For decades, scholars have debated whether the eruption of the Thera volcano in the Aegean more than 3,000 years ago brought about the mysterious collapse of Minoan civilization at the peak of its glory. The volcanic isle (whose remnants are known as Santorini) lay just 110km from Minoan Crete, so it seemed quite reasonable that its fury could have accounted for the fall of that celebrated people.
This idea suffered a blow in 1987 when Danish scientists studying cores from the Greenland icecap reported evidence that Thera exploded in 1645 BC, some 150 years before the usual date. That put so much time between the natural disaster and the Minoan decline that the linkage came to be widely doubted, seeming far-fetched at best.
Now, scientists at Columbia University, the University of Hawaii and other institutions are renewing the proposed connection.
New findings, they say, show that Thera's upheaval was far more violent than previously calculated -- many times larger than the 1883 Krakatoa eruption, which killed more than 36,000 people. They say the Thera blast's cultural repercussions were equally large, rippling across the eastern Mediterranean for decades, even centuries.
"It had to have had a huge impact," said Floyd W. McCoy, a University of Hawaii geologist who has studied the eruption for decades and recently proposed that it was much more violent than previously thought.
The scientists say Thera's outburst produced deadly waves and dense clouds of volcanic ash over a vast region, crippling ancient cities and fleets, setting off climate changes, ruining crops and sowing wide political unrest.
For Minoan Crete, the scientists see direct and indirect consequences. McCoy discovered that towering waves from the eruption that hit Crete were up to 15m high, smashing ports and fleets and severely damaging the maritime economy.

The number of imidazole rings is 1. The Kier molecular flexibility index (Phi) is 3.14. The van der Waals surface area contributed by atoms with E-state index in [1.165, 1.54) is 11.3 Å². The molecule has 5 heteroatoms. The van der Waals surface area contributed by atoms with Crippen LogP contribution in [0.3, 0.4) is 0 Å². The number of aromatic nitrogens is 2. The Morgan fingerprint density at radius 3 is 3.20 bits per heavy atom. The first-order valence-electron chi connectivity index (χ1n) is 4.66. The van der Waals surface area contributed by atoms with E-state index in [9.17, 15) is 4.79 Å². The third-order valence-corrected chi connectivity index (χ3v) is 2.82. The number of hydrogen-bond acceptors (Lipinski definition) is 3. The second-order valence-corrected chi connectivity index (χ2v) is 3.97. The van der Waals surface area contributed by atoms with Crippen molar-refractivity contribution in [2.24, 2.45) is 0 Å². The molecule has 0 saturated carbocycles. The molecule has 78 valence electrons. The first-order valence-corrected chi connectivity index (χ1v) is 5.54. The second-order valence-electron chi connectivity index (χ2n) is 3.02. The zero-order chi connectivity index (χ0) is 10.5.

Other scientists found indirect, long-term damage. Ash and global cooling from the volcanic pall caused wide crop failures in the eastern Mediterranean, they said, and the agricultural woes in turn set off political upheavals that undid Minoan friends and trade.
"Imagine island states without links to the outside world," William B. F. Ryan, a geologist at Columbia's Lamont-Doherty Earth Observatory, told a meeting of the American Geophysical Union.
Scientists who link Thera to the Minoan decline say the evidence is still emerging and in some cases sketchy. Even so, they say it is already compelling enough to have convinced many archaeologists, geologists and historians that the repercussions probably amounted to a death blow for Minoan Crete.
Rich and sensual, sophisticated and artistic, Minoan culture flourished in the Bronze Age between roughly 3,000 and 1,400 BC, the first high civilization of Europe. It developed an early form of writing and used maritime skill to found colonies and a trade empire.
The British archaeologist Sir Arthur Evans called the civilization Minoan, after Minos, the legendary king. His unearthed palace was huge and intricate, and had clearly been weakened by many upheavals, including fire and earthquakes.
Nearby on the volcanic island of Thera, or Santorini, archaeologists dug up Minoan buildings, artifacts and a whole city, Akrotiri, buried under volcanic ash like Pompeii. Some of its beautifully preserved frescoes depicted Egyptian motifs and animals, suggesting significant contact between the two peoples.